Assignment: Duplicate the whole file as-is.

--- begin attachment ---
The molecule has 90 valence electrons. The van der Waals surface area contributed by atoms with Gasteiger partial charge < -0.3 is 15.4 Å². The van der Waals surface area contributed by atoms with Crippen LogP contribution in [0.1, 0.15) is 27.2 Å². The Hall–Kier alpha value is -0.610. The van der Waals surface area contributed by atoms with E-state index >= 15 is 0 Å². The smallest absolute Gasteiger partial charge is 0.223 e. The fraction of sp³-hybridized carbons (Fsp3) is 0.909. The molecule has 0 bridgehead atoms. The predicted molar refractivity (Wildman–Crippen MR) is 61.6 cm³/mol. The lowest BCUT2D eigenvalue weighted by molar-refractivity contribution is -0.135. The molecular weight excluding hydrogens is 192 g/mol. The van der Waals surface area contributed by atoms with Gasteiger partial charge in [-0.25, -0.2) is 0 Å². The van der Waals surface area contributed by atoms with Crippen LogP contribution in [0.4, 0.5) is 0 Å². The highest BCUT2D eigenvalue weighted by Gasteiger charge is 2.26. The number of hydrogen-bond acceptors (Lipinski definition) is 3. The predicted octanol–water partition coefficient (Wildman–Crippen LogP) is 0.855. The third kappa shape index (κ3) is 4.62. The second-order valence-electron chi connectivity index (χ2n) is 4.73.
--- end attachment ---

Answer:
The molecule has 90 valence electrons. The van der Waals surface area contributed by atoms with Gasteiger partial charge < -0.3 is 15.4 Å². The van der Waals surface area contributed by atoms with Crippen LogP contribution in [0.1, 0.15) is 27.2 Å². The Hall–Kier alpha value is -0.610. The van der Waals surface area contributed by atoms with E-state index >= 15 is 0 Å². The smallest absolute Gasteiger partial charge is 0.223 e. The fraction of sp³-hybridized carbons (Fsp3) is 0.909. The molecule has 0 bridgehead atoms. The predicted molar refractivity (Wildman–Crippen MR) is 61.6 cm³/mol. The lowest BCUT2D eigenvalue weighted by molar-refractivity contribution is -0.135. The molecular weight excluding hydrogens is 192 g/mol. The van der Waals surface area contributed by atoms with Gasteiger partial charge in [-0.25, -0.2) is 0 Å². The van der Waals surface area contributed by atoms with Crippen LogP contribution in [0.4, 0.5) is 0 Å². The highest BCUT2D eigenvalue weighted by Gasteiger charge is 2.26. The number of hydrogen-bond acceptors (Lipinski definition) is 3. The predicted octanol–water partition coefficient (Wildman–Crippen LogP) is 0.855. The third kappa shape index (κ3) is 4.62. The second-order valence-electron chi connectivity index (χ2n) is 4.73.